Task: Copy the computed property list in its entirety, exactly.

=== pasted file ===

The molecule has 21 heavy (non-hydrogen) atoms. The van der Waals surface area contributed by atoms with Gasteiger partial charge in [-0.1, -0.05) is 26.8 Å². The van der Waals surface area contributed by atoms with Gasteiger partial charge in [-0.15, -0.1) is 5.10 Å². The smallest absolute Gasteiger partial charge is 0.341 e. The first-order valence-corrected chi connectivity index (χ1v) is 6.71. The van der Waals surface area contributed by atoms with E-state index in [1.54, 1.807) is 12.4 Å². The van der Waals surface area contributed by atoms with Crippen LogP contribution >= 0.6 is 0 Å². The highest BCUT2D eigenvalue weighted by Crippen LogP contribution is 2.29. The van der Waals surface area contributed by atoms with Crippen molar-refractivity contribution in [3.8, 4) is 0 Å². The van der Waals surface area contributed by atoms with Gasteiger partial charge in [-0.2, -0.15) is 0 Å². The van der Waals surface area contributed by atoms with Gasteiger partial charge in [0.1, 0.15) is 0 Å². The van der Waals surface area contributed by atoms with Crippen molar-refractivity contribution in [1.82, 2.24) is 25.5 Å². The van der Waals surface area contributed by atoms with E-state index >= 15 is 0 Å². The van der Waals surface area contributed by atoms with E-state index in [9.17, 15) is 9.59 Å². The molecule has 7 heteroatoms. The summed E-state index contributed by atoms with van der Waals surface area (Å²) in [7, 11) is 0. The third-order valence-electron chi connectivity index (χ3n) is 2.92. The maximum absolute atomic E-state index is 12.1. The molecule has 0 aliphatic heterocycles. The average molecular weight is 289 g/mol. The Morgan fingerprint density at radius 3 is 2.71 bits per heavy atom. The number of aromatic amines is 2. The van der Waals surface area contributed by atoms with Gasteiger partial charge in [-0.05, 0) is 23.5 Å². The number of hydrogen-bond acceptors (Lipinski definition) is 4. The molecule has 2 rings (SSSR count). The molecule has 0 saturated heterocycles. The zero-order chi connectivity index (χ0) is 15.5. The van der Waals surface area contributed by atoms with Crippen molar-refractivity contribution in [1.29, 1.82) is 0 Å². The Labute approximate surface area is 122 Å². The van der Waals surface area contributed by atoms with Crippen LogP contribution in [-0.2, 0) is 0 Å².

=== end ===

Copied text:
The molecule has 21 heavy (non-hydrogen) atoms. The van der Waals surface area contributed by atoms with Gasteiger partial charge in [-0.1, -0.05) is 26.8 Å². The van der Waals surface area contributed by atoms with Gasteiger partial charge in [-0.15, -0.1) is 5.10 Å². The smallest absolute Gasteiger partial charge is 0.341 e. The first-order valence-corrected chi connectivity index (χ1v) is 6.71. The van der Waals surface area contributed by atoms with E-state index in [1.54, 1.807) is 12.4 Å². The van der Waals surface area contributed by atoms with Crippen LogP contribution >= 0.6 is 0 Å². The highest BCUT2D eigenvalue weighted by Crippen LogP contribution is 2.29. The van der Waals surface area contributed by atoms with Crippen molar-refractivity contribution in [3.8, 4) is 0 Å². The van der Waals surface area contributed by atoms with Gasteiger partial charge in [-0.2, -0.15) is 0 Å². The van der Waals surface area contributed by atoms with Gasteiger partial charge in [0.1, 0.15) is 0 Å². The van der Waals surface area contributed by atoms with Crippen molar-refractivity contribution in [1.82, 2.24) is 25.5 Å². The van der Waals surface area contributed by atoms with E-state index >= 15 is 0 Å². The van der Waals surface area contributed by atoms with E-state index in [9.17, 15) is 9.59 Å². The molecule has 7 heteroatoms. The summed E-state index contributed by atoms with van der Waals surface area (Å²) in [7, 11) is 0. The third-order valence-electron chi connectivity index (χ3n) is 2.92. The maximum absolute atomic E-state index is 12.1. The molecule has 0 aliphatic heterocycles. The average molecular weight is 289 g/mol. The Morgan fingerprint density at radius 3 is 2.71 bits per heavy atom. The number of aromatic amines is 2. The van der Waals surface area contributed by atoms with Gasteiger partial charge in [-0.05, 0) is 23.5 Å². The number of hydrogen-bond acceptors (Lipinski definition) is 4. The molecule has 2 rings (SSSR count). The molecule has 0 saturated heterocycles. The zero-order chi connectivity index (χ0) is 15.5. The van der Waals surface area contributed by atoms with Crippen molar-refractivity contribution in [1.29, 1.82) is 0 Å². The Labute approximate surface area is 122 Å². The van der Waals surface area contributed by atoms with Crippen LogP contribution in [-0.2, 0) is 0 Å².